UK losing lead in nanotechnology

Related tags Nanotechnology European union Uk

Leaving aside the safety concerns surrounding nanotechnology set
out in's lead article today, a
report commissioned by the UK government has claimed that a lack of
foresight by both policy makers and the scientific community has
led to the country losing its leading position in the field of

The UK launched a nanotechnology research programme in the mid-1980s when few other countries had recognised the potential of this new technology. But activity eased when enthusiasm dwindled, accoridng to a report on the Cordis news service.

"The commercialisation of nanotechnology research in the UK in many ways presents a depressingly familiar picture of excellent research that is not being translated to the country's commercial benefit to the same extent as it is in other competitor countries,"​ notes the report​, which has been compiled by the House of Commons Science and Technology Committee.

The story is all the more dispiriting because the UK was recognised to be ahead of the game when a nanotechnology research programme was started in the mid 1980s, it notes.

The committee blames the fall-back on a lack of foresight and leadership within the UK Government's Department of Trade and Industry (DTI) and the scientific community,noting that there was a reluctance to invest in the expensive facilities needed to carry out this type of research without any firm grasp of the potential.

But the country could rue this decision in years to come, as the applications of nanotechnology

This loss of leadership on the international nanotechnology stage has translated into a decline in participation in the nanotechnology sections of the EU's framework programmes for research.

The UK secured 15 per cent of the EU funding available for nanotechnology projects under the Fifth Framework Programme (FP5), and one third of participants came from industry. Statistics on the response to the first call for proposals for FP6's 'nanotechnology, materials and production technologies' thematic priority show that while the UK represented 11 per cent of participants in the proposals submitted (second only to Germany), UK industrial participation accounted for only 5.5 per cent of the total available funding.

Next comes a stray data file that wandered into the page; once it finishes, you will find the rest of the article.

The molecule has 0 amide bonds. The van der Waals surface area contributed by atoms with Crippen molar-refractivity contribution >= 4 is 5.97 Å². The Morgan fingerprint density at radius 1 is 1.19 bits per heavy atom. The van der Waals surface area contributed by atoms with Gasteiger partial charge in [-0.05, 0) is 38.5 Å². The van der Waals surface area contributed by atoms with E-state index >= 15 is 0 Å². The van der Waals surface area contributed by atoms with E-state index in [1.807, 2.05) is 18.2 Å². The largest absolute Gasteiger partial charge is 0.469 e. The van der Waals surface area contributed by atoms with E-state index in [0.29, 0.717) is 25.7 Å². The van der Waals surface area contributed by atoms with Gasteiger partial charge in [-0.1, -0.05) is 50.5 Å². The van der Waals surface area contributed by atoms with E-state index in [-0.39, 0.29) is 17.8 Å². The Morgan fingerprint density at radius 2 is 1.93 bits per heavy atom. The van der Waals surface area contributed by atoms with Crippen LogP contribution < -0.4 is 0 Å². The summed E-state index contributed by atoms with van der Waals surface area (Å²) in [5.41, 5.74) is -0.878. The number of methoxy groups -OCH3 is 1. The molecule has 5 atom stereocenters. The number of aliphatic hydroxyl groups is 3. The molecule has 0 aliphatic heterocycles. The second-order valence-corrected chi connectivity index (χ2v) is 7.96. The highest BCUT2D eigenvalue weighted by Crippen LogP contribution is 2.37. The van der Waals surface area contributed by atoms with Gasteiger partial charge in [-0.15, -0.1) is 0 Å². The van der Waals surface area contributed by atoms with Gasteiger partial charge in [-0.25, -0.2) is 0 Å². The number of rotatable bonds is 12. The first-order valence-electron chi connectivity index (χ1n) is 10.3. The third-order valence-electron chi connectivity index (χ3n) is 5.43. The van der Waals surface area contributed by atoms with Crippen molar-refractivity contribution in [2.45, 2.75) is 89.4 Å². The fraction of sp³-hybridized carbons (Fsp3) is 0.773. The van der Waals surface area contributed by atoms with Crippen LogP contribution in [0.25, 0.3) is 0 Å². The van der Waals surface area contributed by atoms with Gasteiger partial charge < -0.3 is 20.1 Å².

At present, only 10 UK universities offer courses with nanotechnology highlighted as a specific element in the title. Four of these are at undergraduate level, but, the report states, 'It is our view that undergraduate courses in nanotechnology are more of a desperate scheme to attract people into science courses than an attempt to provide the right skills for subsequent employment."

Universities should focus on developing these skills at postgraduate level in an interdisciplinary environment, accoridng to the Science and Technology Committee, while at undergraduate level, it should increasingly form a component of standard physics, chemistry, biology, medicine and engineering courses.

The report also calls on the government to move away from its 'muddled' strategy of funding research and facilities, with funding going primarily to existing research and facilities that are dispersed around the UK, in favour of a more orchestrated.

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